by Tessa Hall
September 27, 2019
It’s that time of the year again! The Toronto International Film Festival has come to a close and the fall film reviews are in! We at Lux Second Chance have taken a specific interest in films that deal with the topics of sustainability, the luxury market, and the ethics around fast-fashion. This year TIFF delivered with two titles that virtually speak for themselves: Rubaiyat Hossain’s insightful feature debut, Made in Bangladesh, and Michael Winterbottom’s latest mockumentary, Greed.
Both films deal heavily with the subject matter of ethical fashion production, corporate greed, and the class disparity between those working at the ground-level of the fast-fashion industry and those at the top of these gigantic empires like Zara, H&M, Topshop, and Forever 21. Although neither film blatantly mention any real fast-fashion companies, subtle hints here and there make it clear as to which ones they are taking aim at.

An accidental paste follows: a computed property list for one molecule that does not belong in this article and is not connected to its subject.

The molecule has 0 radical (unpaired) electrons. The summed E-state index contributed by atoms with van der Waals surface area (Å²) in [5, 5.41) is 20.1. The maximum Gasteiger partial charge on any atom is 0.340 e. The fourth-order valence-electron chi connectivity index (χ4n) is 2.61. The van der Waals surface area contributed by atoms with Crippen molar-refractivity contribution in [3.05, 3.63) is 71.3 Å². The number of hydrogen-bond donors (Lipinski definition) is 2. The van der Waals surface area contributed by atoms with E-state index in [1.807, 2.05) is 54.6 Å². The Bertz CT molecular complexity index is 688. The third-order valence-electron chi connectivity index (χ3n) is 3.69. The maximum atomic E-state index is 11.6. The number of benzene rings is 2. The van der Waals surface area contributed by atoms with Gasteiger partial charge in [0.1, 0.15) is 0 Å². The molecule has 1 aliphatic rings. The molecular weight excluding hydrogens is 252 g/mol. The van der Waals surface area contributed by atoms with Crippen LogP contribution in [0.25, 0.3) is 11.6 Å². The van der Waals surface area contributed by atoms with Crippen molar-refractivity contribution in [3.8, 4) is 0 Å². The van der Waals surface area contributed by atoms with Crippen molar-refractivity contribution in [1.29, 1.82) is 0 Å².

To start we dive into the purposefully ignored life of sweatshop workers in Rubaiyat Hossain’s self-explanatory feature, Made in Bangladesh. A raw look into the story behind your $19.99 H&M jeans, the film opens with a scene in an overcrowded, musty, hot sweatshop comprised of all female laborers (minus the supervisors and managers). The camera close-ups focus on fast-running Juki sewing machines chewing through yards of fabric, blistering steam spewing out of hot irons, and wires and rods taking up all the overhead space above the swarm of workers feverishly sewing through piles of red fabric.
Made in Bangladesh, 2019
If the incredibly loud and messy sweatshop hasn’t given you enough anxiety already, as you watch the scene you can feel an increasing fear that something bad is about to happen. Within minutes of the first scene a fire breaks out in the factory sending dozens of hot, overworked women into a frenzy as they scramble to the exits and stampede down flights of narrow stairs. We find out only one garment worker was lost in the accident, but still, it sets a precedent for the rest of the film.